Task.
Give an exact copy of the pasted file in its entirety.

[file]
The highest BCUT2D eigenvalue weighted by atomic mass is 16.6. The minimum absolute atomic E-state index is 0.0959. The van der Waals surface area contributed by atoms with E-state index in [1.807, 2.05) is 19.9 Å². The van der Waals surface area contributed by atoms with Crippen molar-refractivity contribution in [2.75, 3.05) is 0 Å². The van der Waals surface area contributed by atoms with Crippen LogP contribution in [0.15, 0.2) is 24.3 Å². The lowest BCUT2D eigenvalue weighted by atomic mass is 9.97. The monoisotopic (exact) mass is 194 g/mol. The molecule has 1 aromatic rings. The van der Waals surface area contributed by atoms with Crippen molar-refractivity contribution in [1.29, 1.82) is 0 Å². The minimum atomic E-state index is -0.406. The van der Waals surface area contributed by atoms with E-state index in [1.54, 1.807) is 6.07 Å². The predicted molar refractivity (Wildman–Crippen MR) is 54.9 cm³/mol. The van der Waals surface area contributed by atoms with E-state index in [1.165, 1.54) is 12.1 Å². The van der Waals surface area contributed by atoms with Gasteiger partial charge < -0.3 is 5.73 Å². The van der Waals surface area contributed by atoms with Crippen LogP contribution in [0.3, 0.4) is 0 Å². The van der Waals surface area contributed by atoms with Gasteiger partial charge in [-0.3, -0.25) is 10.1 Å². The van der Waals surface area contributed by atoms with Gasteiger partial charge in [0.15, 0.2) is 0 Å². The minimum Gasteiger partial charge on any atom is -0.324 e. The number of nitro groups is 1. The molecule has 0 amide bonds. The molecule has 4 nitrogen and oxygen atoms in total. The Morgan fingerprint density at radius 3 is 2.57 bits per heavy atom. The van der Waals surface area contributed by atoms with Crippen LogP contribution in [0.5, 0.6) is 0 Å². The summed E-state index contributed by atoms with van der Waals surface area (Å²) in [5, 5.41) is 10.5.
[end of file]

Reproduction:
The highest BCUT2D eigenvalue weighted by atomic mass is 16.6. The minimum absolute atomic E-state index is 0.0959. The van der Waals surface area contributed by atoms with E-state index in [1.807, 2.05) is 19.9 Å². The van der Waals surface area contributed by atoms with Crippen molar-refractivity contribution in [2.75, 3.05) is 0 Å². The van der Waals surface area contributed by atoms with Crippen LogP contribution in [0.15, 0.2) is 24.3 Å². The lowest BCUT2D eigenvalue weighted by atomic mass is 9.97. The monoisotopic (exact) mass is 194 g/mol. The molecule has 1 aromatic rings. The van der Waals surface area contributed by atoms with Crippen molar-refractivity contribution in [1.29, 1.82) is 0 Å². The minimum atomic E-state index is -0.406. The van der Waals surface area contributed by atoms with E-state index in [1.54, 1.807) is 6.07 Å². The predicted molar refractivity (Wildman–Crippen MR) is 54.9 cm³/mol. The van der Waals surface area contributed by atoms with E-state index in [1.165, 1.54) is 12.1 Å². The van der Waals surface area contributed by atoms with Gasteiger partial charge < -0.3 is 5.73 Å². The van der Waals surface area contributed by atoms with Crippen LogP contribution in [0.3, 0.4) is 0 Å². The van der Waals surface area contributed by atoms with Gasteiger partial charge in [-0.3, -0.25) is 10.1 Å². The van der Waals surface area contributed by atoms with Gasteiger partial charge in [0.15, 0.2) is 0 Å². The minimum Gasteiger partial charge on any atom is -0.324 e. The number of nitro groups is 1. The molecule has 0 amide bonds. The molecule has 4 nitrogen and oxygen atoms in total. The Morgan fingerprint density at radius 3 is 2.57 bits per heavy atom. The van der Waals surface area contributed by atoms with Crippen LogP contribution in [0.5, 0.6) is 0 Å². The summed E-state index contributed by atoms with van der Waals surface area (Å²) in [5, 5.41) is 10.5.